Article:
Seeds of change: genetically modified seeds came to market eight years ago, yet producers and consumers still debate their costs and benefits

Seeds of change: genetically modified seeds came to market eight years ago, yet producers and consumers still debate their costs and benefits

Molly Lesher

fOR CENTURIES, scientists have found ways to refashion the foods we eat to make them healthier, tastier, and easier to grow. And these innovations benefited both farmers and consumers. So, when scientists introduced gene-altering biotechnology techniques into food production, it didn’t take long for farmers to start planting the seeds. In the mid 1990s, U.S. farmers began widely cultivating genetically modified grains–particularly soybeans and corn. Farmers believed in the technology’s potential to reduce costs and chemicals, and U.S. consumers did not voice many complaints about the new products. Today, the majority of U.S. processed foods contain at least some genetically modified ingredients.

But a number of consumers in other countries and environmental groups reacted differently. In the late 1990s, Greenpeace and Friends of the Earth made genetically modified crops a signature issue, intensively lobbying public opinion and governments. Some took an even more militant stance, vandalizing labs engaged in “Frankenfood” research and disrupting field experiments. European consumer sentiment turned hostile, and E.U. authorities responded in 1998 with a temporary ban on most imports of genetically modified crops. Likewise, Japanese officials limited the percentage of genetically modified content allowed in the country’s grain imports.

This opposition directly affects U.S. farmers–especially farmers of soybeans and corn. The United States exports more soybeans and corn than any other country in the world, with about one-third of U.S. soybean and one-fifth of U.S. corn production bound for other countries. And while much of the global grain harvest goes into animal feed, where consumers accept genetically modified content more readily, the European Union and Japan still significantly decreased their importation of U.S. soybeans and corn due to strong consumer resistance.

But as U.S. farmers plant more acres of genetically modified seeds, the world moves further away from an easy choice about biotechnology in our diet. Cross-pollination and imperfect grain-handling procedures further scramble the food chain, as conventional and organic crops increasingly test positive for genetically modified content. As time passes, creating truly segmented markets for conventional and genetically modified grains becomes more difficult and more costly.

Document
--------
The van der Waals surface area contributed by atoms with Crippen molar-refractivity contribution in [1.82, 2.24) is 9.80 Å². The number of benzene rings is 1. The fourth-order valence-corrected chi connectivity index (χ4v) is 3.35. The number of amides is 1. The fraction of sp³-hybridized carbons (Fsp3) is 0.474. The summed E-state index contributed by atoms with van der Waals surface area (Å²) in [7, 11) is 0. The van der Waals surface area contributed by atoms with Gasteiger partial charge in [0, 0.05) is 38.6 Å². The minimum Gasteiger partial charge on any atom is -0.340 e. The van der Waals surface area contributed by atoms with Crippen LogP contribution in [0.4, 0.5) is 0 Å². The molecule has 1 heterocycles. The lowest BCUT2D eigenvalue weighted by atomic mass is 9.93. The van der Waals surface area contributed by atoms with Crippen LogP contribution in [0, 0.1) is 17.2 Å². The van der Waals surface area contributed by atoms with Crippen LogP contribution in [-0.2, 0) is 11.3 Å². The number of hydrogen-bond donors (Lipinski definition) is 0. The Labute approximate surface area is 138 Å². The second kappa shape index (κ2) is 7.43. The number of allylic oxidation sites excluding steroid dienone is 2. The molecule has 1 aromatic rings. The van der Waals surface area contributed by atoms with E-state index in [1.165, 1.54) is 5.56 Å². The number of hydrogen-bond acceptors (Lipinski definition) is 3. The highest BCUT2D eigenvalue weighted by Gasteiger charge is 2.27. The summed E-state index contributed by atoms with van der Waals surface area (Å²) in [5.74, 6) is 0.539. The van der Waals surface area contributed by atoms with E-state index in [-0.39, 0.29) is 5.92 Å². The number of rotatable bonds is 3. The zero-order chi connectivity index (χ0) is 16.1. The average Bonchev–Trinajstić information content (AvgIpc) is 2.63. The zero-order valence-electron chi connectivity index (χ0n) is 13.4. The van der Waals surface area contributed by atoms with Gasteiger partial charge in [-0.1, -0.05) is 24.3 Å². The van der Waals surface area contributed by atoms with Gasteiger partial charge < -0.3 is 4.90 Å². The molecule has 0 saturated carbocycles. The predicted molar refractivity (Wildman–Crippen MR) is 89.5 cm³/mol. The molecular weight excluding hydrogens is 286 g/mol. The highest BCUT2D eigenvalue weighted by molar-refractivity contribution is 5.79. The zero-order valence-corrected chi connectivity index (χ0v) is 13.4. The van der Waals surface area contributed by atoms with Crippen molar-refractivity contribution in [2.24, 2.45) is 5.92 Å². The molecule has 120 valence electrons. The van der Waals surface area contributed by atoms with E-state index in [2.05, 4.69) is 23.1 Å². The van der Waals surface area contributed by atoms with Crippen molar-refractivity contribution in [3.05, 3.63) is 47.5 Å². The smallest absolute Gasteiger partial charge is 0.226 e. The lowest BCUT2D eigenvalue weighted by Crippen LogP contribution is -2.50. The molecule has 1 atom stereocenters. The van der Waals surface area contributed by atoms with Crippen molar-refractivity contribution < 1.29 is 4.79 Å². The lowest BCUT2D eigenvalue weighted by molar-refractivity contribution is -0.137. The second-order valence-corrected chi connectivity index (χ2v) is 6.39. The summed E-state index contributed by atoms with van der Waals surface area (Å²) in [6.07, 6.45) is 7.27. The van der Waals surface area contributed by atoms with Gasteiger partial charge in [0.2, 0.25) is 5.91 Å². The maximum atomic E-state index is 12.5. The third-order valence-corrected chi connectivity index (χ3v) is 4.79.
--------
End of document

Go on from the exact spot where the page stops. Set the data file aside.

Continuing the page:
It’s been eight years since genetically modified seeds first came on the market, yet consumers abroad are still wary. This sustained resistance compels decision-makers to think carefully about the relative costs and benefits of genetically modified foods. Have farmers seen significant cost savings? What are the key environmental and food safety concerns? Why do some consumers reject genetically modified foods and how changeable are these attitudes ?

All of us–farmers, consumers, seed companies, food processors and distributors, and government regulators–need to understand these issues to make informed choices about the future of biotechnology in the food supply.


Biotechnology was born almost 150 years ago in the monastery garden of Gregor Mendel, who bred and crossbred pea plants to create new combinations of height, color, and shape. The insights he derived about genetic inheritance eventually allowed plant breeders in the twentieth century to create higher-yielding “hybrid” seeds. When combined with chemical inputs, hybrid seeds increased many crop yields dramatically.

In the 1970s, scientists pushed past Mendel’s crossbreeding techniques when they discovered how to remove genes from one organism and insert them into another completely unrelated one, creating life forms that could not otherwise occur. This new, more precise approach opened the door to a wide range of possibilities for new and improved agricultural products by gene swapping among plants, animals, and organisms such as bacteria. Modern biotechnology now allows lab technicians to implant an Arctic flounder gene that resists cold temperatures into a strawberry plant to defend against frost. Similarly, scientists can also insert daffodil genes that induce vitamin A production into rice to help prevent blindness in the developing world.